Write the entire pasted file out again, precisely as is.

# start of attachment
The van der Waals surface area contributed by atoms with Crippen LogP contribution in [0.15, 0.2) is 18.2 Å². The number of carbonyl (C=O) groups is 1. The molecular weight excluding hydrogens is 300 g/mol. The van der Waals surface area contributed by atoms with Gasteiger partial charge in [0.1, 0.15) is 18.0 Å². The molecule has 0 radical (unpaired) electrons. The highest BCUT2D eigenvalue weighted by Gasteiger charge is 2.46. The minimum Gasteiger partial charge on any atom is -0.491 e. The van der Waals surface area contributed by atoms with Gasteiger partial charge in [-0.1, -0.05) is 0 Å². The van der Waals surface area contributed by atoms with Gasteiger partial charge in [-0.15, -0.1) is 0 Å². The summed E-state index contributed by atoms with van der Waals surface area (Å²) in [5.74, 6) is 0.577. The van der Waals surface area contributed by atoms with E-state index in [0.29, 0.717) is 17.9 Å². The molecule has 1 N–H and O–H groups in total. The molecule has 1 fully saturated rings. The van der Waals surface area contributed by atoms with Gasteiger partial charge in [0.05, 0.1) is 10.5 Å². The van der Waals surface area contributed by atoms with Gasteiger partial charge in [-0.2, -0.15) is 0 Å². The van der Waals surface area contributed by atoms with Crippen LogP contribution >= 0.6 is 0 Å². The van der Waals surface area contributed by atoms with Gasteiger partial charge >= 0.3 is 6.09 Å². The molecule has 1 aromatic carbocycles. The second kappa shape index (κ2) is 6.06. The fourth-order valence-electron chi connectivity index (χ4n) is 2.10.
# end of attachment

The van der Waals surface area contributed by atoms with Crippen LogP contribution in [0.15, 0.2) is 18.2 Å². The number of carbonyl (C=O) groups is 1. The molecular weight excluding hydrogens is 300 g/mol. The van der Waals surface area contributed by atoms with Gasteiger partial charge in [0.1, 0.15) is 18.0 Å². The molecule has 0 radical (unpaired) electrons. The highest BCUT2D eigenvalue weighted by Gasteiger charge is 2.46. The minimum Gasteiger partial charge on any atom is -0.491 e. The van der Waals surface area contributed by atoms with Gasteiger partial charge in [-0.1, -0.05) is 0 Å². The van der Waals surface area contributed by atoms with Gasteiger partial charge in [-0.15, -0.1) is 0 Å². The summed E-state index contributed by atoms with van der Waals surface area (Å²) in [5.74, 6) is 0.577. The van der Waals surface area contributed by atoms with E-state index in [0.29, 0.717) is 17.9 Å². The molecule has 1 N–H and O–H groups in total. The molecule has 1 fully saturated rings. The van der Waals surface area contributed by atoms with Gasteiger partial charge in [0.05, 0.1) is 10.5 Å². The van der Waals surface area contributed by atoms with Gasteiger partial charge in [-0.2, -0.15) is 0 Å². The van der Waals surface area contributed by atoms with Crippen LogP contribution >= 0.6 is 0 Å². The van der Waals surface area contributed by atoms with Gasteiger partial charge >= 0.3 is 6.09 Å². The molecule has 1 aromatic carbocycles. The second kappa shape index (κ2) is 6.06. The fourth-order valence-electron chi connectivity index (χ4n) is 2.10.